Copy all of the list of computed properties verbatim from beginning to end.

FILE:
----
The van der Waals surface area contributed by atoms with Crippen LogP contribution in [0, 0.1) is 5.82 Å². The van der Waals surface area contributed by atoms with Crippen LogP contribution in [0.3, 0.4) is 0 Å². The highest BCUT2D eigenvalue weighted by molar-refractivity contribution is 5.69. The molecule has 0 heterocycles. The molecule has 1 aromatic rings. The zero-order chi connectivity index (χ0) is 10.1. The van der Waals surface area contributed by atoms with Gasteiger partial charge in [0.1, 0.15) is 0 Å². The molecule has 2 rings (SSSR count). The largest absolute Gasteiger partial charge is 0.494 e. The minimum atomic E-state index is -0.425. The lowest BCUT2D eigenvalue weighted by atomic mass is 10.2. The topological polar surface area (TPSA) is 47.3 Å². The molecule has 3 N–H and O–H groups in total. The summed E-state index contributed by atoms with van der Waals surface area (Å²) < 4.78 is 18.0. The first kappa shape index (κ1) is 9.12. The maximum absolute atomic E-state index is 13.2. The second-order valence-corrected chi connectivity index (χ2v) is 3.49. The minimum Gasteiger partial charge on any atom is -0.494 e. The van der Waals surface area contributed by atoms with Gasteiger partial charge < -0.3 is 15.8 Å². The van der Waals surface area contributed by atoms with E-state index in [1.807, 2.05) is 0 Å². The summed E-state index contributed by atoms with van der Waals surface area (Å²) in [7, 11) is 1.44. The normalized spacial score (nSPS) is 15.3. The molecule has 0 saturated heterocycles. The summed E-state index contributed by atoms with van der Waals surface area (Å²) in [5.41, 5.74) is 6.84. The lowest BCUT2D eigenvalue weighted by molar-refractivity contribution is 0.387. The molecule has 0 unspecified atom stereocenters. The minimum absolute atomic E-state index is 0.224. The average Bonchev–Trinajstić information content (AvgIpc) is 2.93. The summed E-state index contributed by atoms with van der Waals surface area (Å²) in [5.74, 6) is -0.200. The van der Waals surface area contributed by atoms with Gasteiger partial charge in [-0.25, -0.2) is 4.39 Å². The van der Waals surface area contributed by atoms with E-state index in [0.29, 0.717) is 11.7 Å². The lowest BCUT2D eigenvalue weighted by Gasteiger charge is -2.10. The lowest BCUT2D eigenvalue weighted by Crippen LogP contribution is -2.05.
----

The van der Waals surface area contributed by atoms with Crippen LogP contribution in [0, 0.1) is 5.82 Å². The van der Waals surface area contributed by atoms with Crippen LogP contribution in [0.3, 0.4) is 0 Å². The highest BCUT2D eigenvalue weighted by molar-refractivity contribution is 5.69. The molecule has 0 heterocycles. The molecule has 1 aromatic rings. The zero-order chi connectivity index (χ0) is 10.1. The van der Waals surface area contributed by atoms with Gasteiger partial charge in [0.1, 0.15) is 0 Å². The molecule has 2 rings (SSSR count). The largest absolute Gasteiger partial charge is 0.494 e. The minimum atomic E-state index is -0.425. The lowest BCUT2D eigenvalue weighted by atomic mass is 10.2. The topological polar surface area (TPSA) is 47.3 Å². The molecule has 3 N–H and O–H groups in total. The summed E-state index contributed by atoms with van der Waals surface area (Å²) < 4.78 is 18.0. The first kappa shape index (κ1) is 9.12. The maximum absolute atomic E-state index is 13.2. The second-order valence-corrected chi connectivity index (χ2v) is 3.49. The minimum Gasteiger partial charge on any atom is -0.494 e. The van der Waals surface area contributed by atoms with Gasteiger partial charge < -0.3 is 15.8 Å². The van der Waals surface area contributed by atoms with E-state index in [1.807, 2.05) is 0 Å². The summed E-state index contributed by atoms with van der Waals surface area (Å²) in [7, 11) is 1.44. The normalized spacial score (nSPS) is 15.3. The molecule has 0 saturated heterocycles. The summed E-state index contributed by atoms with van der Waals surface area (Å²) in [5.41, 5.74) is 6.84. The lowest BCUT2D eigenvalue weighted by molar-refractivity contribution is 0.387. The molecule has 0 unspecified atom stereocenters. The minimum absolute atomic E-state index is 0.224. The average Bonchev–Trinajstić information content (AvgIpc) is 2.93. The summed E-state index contributed by atoms with van der Waals surface area (Å²) in [5.74, 6) is -0.200. The van der Waals surface area contributed by atoms with Gasteiger partial charge in [-0.25, -0.2) is 4.39 Å². The van der Waals surface area contributed by atoms with E-state index in [0.29, 0.717) is 11.7 Å². The lowest BCUT2D eigenvalue weighted by Gasteiger charge is -2.10. The lowest BCUT2D eigenvalue weighted by Crippen LogP contribution is -2.05.